Rick Spitzer
Special to the Daily

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April 9, 2014
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The eagles of Eagle County

EAGLE COUNTY — The bald eagle and golden eagle are relatively common in Eagle County. Both are the only members of the bird family Accipitridae in the county. As a general rule, eagles are large, powerfully built birds compared to others and have a large head and hooked beak. They are birds of prey (raptors). Because of their size and clean looks, they are truly majestic.

Bald eagles

With a white head and tail, the bald eagle (Haliaeetus leucocephalus) is among the most distinctive of all the raptors. They are not bald. The name comes from an older term for “white headed.” Their range includes almost all of North America. The bald eagle has a body length up to 3.3 feet and their wingspan can be as large as 7.5 feet. Large wings are needed to lift a bird that can weigh as much as 14 pounds.

The habitat for bald eagles is near larger lakes and streams. These birds feed on fish, which they can capture by scanning the open water for a fish near the surface and swooping down to grab it with their talons. Their wings barely touch the water as they take the fish out of water and fly to a safe spot or their nest to consume it. Bald eagles will also capture other food and are commonly seen consuming carrion.

Bald eagles build the largest nest of any bird in the country. A nest in Florida weighed almost 3 tons. The nest is often at the top of trees and dead snags. They do not build nests in the interior of trees because of their long wings and their need to have an uncluttered area for takeoff. They are not quick, but they can sustain a speed of 30 to 40 miles per hour. I followed one down the Colorado River at 35 mph for nearly 5 miles.

Eggs in Colorado are laid in March and early April. In other areas of the U.S., they are laid from January in the South to May in the far North. There are usually two eggs that are incubated alternately by the male and female for at least a month. A young eaglet can fly 10 to 13 weeks after hatching. It will be at least two or three years before they start developing the white head and tail.

Native Americans have held bald eagles as a spiritual symbol and the bird was chosen as the emblem of the United States of America on June 20, 1782. The argument for the selection was due to their strength, long life and majestic appearance. Ben Franklin did not approve of that choice and wrote to his daughter “I wish that the bald eagle had not been chosen as the representative of our country. He is a bird of bad moral character. He does not get his living honestly.” He favored the wild turkey.

Golden eagles

The golden eagle (Aquila chrysaetos) is dark brown with lighter golden-brown plumage on their necks. An immature golden may have white on the tail and some white markings on the wings. An immature bald eagle may often be identified as a golden. The most distinctive feature is that the golden eagle has feathers on the lower leg (tarsi), and the bald eagle has no feathers on lower part of the leg. A mature golden eagle is slightly smaller than the bald eagle. It has a body length up to 2.75 feet, their wingspan can be as large as 7.25 feet and they can weigh as much as 13.5 pounds.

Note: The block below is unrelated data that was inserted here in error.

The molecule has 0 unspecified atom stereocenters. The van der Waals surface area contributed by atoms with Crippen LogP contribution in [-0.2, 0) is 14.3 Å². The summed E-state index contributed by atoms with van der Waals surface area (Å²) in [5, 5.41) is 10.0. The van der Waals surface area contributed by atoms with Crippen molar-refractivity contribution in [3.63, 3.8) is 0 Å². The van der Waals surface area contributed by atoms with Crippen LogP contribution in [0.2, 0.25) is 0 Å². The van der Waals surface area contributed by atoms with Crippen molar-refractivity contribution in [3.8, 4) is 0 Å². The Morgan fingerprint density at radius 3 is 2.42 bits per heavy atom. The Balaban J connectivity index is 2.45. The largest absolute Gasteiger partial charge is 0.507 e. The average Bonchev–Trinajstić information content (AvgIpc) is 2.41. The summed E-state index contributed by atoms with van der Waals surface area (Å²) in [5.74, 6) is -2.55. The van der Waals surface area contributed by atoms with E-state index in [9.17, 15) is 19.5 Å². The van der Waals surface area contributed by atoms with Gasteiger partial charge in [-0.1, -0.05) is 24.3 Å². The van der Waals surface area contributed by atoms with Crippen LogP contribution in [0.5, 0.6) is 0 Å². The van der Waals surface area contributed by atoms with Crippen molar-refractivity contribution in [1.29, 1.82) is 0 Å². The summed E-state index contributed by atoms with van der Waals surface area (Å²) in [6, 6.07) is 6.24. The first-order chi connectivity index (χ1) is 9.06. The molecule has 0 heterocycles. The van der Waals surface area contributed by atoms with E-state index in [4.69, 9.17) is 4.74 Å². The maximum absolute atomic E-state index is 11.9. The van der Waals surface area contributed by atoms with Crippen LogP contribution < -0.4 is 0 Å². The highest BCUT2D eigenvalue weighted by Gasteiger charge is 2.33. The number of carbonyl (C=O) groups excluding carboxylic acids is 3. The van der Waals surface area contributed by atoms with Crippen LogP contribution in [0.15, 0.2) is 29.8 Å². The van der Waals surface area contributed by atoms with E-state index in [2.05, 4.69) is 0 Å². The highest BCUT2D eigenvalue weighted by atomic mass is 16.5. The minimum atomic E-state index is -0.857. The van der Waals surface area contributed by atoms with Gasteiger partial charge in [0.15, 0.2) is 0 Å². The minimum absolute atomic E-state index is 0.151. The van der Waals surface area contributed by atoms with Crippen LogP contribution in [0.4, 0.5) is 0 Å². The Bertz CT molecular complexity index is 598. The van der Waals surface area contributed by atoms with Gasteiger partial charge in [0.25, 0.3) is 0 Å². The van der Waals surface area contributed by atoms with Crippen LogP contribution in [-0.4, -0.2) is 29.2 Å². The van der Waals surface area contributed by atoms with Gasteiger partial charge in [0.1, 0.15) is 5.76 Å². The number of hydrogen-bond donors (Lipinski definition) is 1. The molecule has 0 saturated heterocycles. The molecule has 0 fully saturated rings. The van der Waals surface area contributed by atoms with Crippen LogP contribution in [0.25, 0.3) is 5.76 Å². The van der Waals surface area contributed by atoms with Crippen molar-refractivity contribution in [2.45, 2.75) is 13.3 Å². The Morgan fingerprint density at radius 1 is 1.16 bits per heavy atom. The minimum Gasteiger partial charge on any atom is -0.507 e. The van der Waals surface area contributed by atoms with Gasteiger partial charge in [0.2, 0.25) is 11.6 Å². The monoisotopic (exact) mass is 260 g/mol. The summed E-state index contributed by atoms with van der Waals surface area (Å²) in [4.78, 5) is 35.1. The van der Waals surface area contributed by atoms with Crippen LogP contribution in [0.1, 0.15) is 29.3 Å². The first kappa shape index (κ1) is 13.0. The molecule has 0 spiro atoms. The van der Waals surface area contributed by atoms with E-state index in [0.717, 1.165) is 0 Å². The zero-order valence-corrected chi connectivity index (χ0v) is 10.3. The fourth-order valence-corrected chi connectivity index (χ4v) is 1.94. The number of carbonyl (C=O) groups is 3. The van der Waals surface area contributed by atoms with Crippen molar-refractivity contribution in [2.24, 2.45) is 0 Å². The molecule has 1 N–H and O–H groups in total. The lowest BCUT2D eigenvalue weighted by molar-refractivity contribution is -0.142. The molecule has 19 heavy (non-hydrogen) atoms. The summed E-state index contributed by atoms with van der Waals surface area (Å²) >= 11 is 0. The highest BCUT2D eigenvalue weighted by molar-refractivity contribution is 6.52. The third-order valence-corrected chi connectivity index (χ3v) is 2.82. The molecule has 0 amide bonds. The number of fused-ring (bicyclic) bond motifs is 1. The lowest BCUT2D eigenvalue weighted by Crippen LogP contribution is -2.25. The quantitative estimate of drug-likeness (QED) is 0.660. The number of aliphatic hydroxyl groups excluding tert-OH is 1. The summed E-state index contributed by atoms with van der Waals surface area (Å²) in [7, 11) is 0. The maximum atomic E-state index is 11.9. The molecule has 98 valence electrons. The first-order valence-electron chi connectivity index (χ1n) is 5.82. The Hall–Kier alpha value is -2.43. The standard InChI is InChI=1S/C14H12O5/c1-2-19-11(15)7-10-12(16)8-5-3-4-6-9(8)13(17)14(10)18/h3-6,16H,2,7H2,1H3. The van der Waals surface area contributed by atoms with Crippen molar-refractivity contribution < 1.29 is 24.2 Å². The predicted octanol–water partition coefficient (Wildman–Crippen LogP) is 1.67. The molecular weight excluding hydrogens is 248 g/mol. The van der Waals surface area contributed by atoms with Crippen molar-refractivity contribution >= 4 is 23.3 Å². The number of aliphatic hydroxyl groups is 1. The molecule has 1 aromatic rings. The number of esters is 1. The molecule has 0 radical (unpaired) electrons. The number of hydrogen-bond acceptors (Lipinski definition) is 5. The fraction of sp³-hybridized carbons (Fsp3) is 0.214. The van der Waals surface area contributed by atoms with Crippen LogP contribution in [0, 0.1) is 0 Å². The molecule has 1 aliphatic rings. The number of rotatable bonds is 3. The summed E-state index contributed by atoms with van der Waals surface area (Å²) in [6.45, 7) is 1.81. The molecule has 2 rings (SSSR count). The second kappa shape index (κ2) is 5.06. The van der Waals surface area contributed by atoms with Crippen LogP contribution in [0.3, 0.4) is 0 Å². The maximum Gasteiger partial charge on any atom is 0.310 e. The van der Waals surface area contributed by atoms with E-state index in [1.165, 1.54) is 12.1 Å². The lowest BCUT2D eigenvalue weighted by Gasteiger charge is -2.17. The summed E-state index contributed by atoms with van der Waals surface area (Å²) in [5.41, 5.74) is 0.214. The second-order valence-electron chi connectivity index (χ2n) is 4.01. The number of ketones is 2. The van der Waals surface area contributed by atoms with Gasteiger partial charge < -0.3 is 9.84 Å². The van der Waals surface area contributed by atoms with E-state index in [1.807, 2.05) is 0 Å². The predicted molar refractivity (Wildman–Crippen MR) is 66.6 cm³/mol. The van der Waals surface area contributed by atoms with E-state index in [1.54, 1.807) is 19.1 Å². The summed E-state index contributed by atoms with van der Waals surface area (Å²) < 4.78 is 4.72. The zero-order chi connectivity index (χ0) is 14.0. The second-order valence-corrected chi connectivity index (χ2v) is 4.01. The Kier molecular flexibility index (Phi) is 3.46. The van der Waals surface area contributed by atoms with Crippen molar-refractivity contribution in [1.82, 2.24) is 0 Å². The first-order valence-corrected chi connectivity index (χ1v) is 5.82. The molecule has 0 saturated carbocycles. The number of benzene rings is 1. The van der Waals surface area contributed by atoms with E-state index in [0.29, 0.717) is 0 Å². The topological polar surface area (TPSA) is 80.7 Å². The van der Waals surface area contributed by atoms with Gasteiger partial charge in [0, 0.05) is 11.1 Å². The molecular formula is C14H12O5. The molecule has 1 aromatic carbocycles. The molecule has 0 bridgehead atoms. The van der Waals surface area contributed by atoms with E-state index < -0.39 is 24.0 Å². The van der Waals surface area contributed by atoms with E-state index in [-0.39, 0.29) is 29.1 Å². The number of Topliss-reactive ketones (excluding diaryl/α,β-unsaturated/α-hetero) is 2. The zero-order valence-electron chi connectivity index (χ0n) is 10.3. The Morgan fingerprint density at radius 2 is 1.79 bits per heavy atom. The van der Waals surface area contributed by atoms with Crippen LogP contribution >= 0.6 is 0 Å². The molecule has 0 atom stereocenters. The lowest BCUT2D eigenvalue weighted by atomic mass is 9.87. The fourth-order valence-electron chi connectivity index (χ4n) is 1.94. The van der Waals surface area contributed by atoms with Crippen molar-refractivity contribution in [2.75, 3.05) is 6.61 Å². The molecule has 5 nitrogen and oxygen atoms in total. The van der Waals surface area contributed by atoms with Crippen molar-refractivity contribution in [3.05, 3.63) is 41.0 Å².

The golden eagle is the most widely distributed species of eagle. It is holarctic (found throughout the northern continents of the world) and can be found in Eurasia, North America and parts of North Africa.

Golden eagles feed on rabbits and many varieties of ground squirrels, even ones as large as a marmot. They also take advantage of carrion.

Nests are most often built on the ledges of high cliffs. Like bald eagles, they will return to that nest for many years. As many as four eggs are laid in the nest, and they hatch within six weeks. Only one or two of the young will survive, and they fledge in about 12 weeks.

Native Americans and other cultures had a reverence for this bird as well because of its hunting prowess. Golden Eagles have been used in falconry for centuries. Golden eagles have been clocked at near 200 mph when diving for prey. That makes it the second fastest animal after the peregrine falcon.

Both of these birds are seen throughout the county year-round. Any time you see a group of magpies or crows near the side of the road, look around for a larger bird. Eagles often feed on carrion. The bald eagle is most often seen along the larger rivers and some of the lakes in the area. Golden eagles can often be found in open areas, especially near places where there are high cliffs.

Rick Spitzer is the author of “Colorado Mountain Passes,” published by Westcliffe Publishers and available at The Bookworm of Edwards, City Market, Amazon and many stores across the state. The book provides photos and text about the history, lore, wildlife and scenery of the mountain passes of Colorado.


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The VailDaily Updated Apr 10, 2014 09:56AM Published Apr 11, 2014 11:46AM Copyright 2014 The VailDaily. All rights reserved. This material may not be published, broadcast, rewritten or redistributed.